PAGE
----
In “D.S. al fine,” a man observes an attractive woman in a chamber music concert cry listening to Felix Mendelssohn Bartholdy’s Piano Trio in D minor, Op. 49 and is intrigued.  When the concert is over, they both share their experiences of listening to this piece.  Never sharing their names, their exchange is quite intimate. They are each left with a piece of music that will always bring them back to this moment.

Post-election 2016, Amber, the president of the local women’s group (dedicated to charitable community involvement), visits, April, a new member, to gently encourage April to stop using the “angry emoji” on Facebook and return to using the “sad emoji” as Amber would not want the women’s group to be labeled as “angry feminists.”

Divorcees Tom and Laura are returning to the dating field.  Laura is determined not to make the same mistakes she made with her first marriage and wants to make sure that her next husband and she have “a lot in common.”  Tom and Laura do have a lot in common, but they also find out that they have a lot of the same baggage.  The date ends before its barely begun, and you’re not sure quite who is leaving whom, their former spouses or each other.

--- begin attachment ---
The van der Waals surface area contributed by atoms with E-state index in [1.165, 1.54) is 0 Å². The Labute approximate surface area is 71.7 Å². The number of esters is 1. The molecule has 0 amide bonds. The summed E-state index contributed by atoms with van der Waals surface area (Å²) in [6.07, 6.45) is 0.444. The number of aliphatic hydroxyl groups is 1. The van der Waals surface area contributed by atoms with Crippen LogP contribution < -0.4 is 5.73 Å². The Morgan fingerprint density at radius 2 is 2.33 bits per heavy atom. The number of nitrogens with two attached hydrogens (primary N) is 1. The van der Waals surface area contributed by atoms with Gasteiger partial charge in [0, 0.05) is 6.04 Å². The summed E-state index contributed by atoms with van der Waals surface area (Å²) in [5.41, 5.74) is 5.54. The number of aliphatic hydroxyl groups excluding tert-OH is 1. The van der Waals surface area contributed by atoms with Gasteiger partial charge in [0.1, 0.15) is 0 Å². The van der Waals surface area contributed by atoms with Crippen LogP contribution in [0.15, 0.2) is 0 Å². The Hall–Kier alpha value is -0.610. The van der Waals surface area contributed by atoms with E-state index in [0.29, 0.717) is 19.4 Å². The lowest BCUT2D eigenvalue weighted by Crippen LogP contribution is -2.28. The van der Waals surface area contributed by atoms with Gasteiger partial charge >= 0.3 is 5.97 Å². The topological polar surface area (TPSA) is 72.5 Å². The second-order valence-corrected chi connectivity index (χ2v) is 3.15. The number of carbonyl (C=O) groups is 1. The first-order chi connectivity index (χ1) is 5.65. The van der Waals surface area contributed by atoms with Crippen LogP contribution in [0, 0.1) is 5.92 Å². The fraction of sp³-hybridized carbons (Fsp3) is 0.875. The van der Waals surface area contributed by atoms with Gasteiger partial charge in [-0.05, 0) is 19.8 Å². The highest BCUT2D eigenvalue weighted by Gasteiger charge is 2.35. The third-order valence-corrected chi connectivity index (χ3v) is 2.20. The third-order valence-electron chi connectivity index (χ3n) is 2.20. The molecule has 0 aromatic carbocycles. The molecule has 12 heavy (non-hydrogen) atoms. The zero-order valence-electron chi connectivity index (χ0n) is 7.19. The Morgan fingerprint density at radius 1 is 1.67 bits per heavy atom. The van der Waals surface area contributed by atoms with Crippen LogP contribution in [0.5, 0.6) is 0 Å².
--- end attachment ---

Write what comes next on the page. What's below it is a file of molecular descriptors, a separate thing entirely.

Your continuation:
“Not a Mermaid” is a play about self-discovery.  Living into oneself, we find fulfillment and happiness.  Two parents encourage their daughter on the path to self-discovery by revealing their inner essences: one is a mermaid, the other a unicorn. They have ideas about what the daughter is, but they won’t tell her: she has to discover it herself.  Better put, she has to discover herself.  They give her clues, but one thing’s for sure, she’s “Not a Mermaid.”

Ten-Minute Plays by Robin Caroline

Semi-finalist Minnesota Shorts Festival, 2017

Tri-State Festival                               Spring Lake, New Jersey                   November 2016

Site Title

© 2023 by Primavera Studio. Proudly created with Wix.com